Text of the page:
After discussing the Great Matter over dinner, Cranmer brought up a point that no one had considered before. If his majesty was seeking an annulment, rather than a divorce, why bother with the Pope at all? A royal divorce requires the Pope because it involves Canon Law. An annulment, on the other hand, based as it is on Scriptural interpretation, should require only the agreement of Biblical scholars. Heck, one needn’t even leave the country to get that! Call a big conference of England’s leading theologians, have ’em kick it around and whatever they decide settles the matter! Cranmer did have the presence of mind to point out that Henry would have to abide by whatever decision was reached, favorable or not, otherwise the whole proceeding would be a farce. As he told his old schoolmates, “You might this way have made an end to the matter long since.”
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One can imagine Gardenier and Fox looking at one another and thinking the same thought. “It can’t be that easy.” It wasn’t, but it sure beat waiting on a decision from Pope Clement! It also meant that they were not returning to Henry empty handed after all. Henry was very receptive to this new thinking for any number of self-serving reasons. So happy were the Boleyns, father and daughter, at the news about the New Idea that Pere Boleyn, at Henry’s suggestion, gave Cranmer a roof over his head in London while he was working out the details of his plan.
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Cranmer suddenly found himself in the middle of the Henry marriage drama. Henry was waking up to the fact that his marriage problem had wider implications indeed. Many men around the king saw that also. This could be the “wedge issue” they needed to push church reform to the head of the agenda.
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Personal ambition aside, the Boleyns were committed to church reform. It was an issue both felt very strongly about. Although how Sir Thomas squared his hatred of church corruption with the fact that he was, personally, crooked as a dogs hind leg and ready to pimp his daughters to further himself is a bit of a mystery. Nevertheless, with the solution to the Great Matter seemingly in hand, Henry moved to make Anne queen in all but name. She moved into Whitehall Palace and was given all the attendants a queen would expect. Dad was elevated to an Earldom, of Wiltshire, which automatically made Anne, Lady Anne Boleyn. Her brother George became Viscount Rochford.
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To celebrate, Henry threw a feast in dad’s honor. Anne took precedence over all the ladies of the court. She sat at Henry’s right hand, on the Queens throne. That was okay because Katherine hadn’t been invited. Something that caused tongues to wag. If Anne wasn’t worried about the opinions of others, Henry was. Henry was king and he knew he could not ignore The People entirely, if, for no other reason, than they made life unpleasant for the Great Families, who, in turn, let Henry know he was stirring up a hornets nest and they were the ones who would most likely get stung first. Those nobles not directly connected with the Boleyn faction at court were getting restless. Those nobles, and there were more than a few, who supported the Queen were getting downright hostile.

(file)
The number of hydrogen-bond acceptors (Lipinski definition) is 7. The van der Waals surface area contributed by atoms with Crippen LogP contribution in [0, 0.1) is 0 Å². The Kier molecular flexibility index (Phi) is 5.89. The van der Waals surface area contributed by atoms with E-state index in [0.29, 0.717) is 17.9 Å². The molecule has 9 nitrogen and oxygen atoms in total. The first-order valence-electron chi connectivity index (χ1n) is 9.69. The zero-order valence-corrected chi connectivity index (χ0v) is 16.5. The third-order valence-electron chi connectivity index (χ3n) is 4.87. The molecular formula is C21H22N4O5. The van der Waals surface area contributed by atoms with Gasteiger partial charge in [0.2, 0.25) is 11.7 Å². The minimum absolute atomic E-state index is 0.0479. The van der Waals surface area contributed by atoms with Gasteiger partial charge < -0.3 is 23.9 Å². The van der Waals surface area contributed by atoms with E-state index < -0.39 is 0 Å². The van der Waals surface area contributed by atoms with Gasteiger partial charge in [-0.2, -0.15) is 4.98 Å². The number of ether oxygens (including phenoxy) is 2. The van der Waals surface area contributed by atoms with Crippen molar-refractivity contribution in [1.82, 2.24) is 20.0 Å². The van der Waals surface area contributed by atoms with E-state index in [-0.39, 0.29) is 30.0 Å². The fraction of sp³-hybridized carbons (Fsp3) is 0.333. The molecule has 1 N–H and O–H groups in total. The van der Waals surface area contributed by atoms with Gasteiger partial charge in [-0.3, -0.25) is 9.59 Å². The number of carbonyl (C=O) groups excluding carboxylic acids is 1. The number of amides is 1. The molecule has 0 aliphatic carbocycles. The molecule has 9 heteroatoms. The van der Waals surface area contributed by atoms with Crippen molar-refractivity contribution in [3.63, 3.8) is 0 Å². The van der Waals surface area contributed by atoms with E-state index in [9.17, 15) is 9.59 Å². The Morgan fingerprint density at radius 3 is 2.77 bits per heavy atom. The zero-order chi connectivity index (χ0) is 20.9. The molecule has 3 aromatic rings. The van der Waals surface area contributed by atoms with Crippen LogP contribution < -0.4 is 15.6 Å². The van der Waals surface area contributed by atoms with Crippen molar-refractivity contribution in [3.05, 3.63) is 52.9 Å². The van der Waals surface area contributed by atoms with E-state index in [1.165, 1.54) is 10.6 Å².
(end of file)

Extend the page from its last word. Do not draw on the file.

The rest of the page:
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Christmastime at court was always an occasion for grand banquets, masques and general merrymaking. Usually, the Queen would be much in evidence at this time. The Christmas of 1529 would be different. The Queen had not been invited to participate in any fashion. This caused a great deal hostile comment. The hostility was spreading to Europe. The Emperor Charles was actively trying to convince Katherine that an invasion was the only solution to her problems. Having temporarily settled affairs with France, he was ready, willing and able to tackle England. Katharine wouldn’t hear of it. She pointed out, quite rightly, that it would be a public relations disaster for a Queen of England to invite a foreign power to invade her own realm. Women! They just don’t get it! Was Charles’s take on her attitude.

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Because of the Emperor, and a number of other reasons, Henry decided he was being a bit hasty. One big stumbling block was Archbishop of Canterbury Warham, a very vocal opponent of Henry’s annulment plans. Not an easy fellow to get rid of without causing an ungodly fuss. It wasn’t until his death, in the summer of 1532, that Henry felt he could safely put Katherine aside for good. Warham’s body wasn’t even cold when Henry appointed Cranmer to take his place. By this time Cranmer was about as close to Anne as a guy could get without being a lover. He was ready to pronounce Henry’s marriage to Katherine annulled, Pope or no Pope. So confidant was Anne that all would soon be right with the world that she went ahead and slept with Henry.
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The change in Henry was noticeable at once.

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If Anne’s enemies hoped Henry would lose interest once he got what he wanted, and they had good reason to believe this would be so, they were quickly disabused of that notion. Henry was more in love than ever. If it was love. Henry’s behavior seems, to the modern eye, more like sexual obsession than love. After finally bedding Anne, Henry couldn’t stand to have her out of his sight for long. A very bad sign for Anne. She apparently didn’t catch it. Fat lot of good it would have done her even if she had.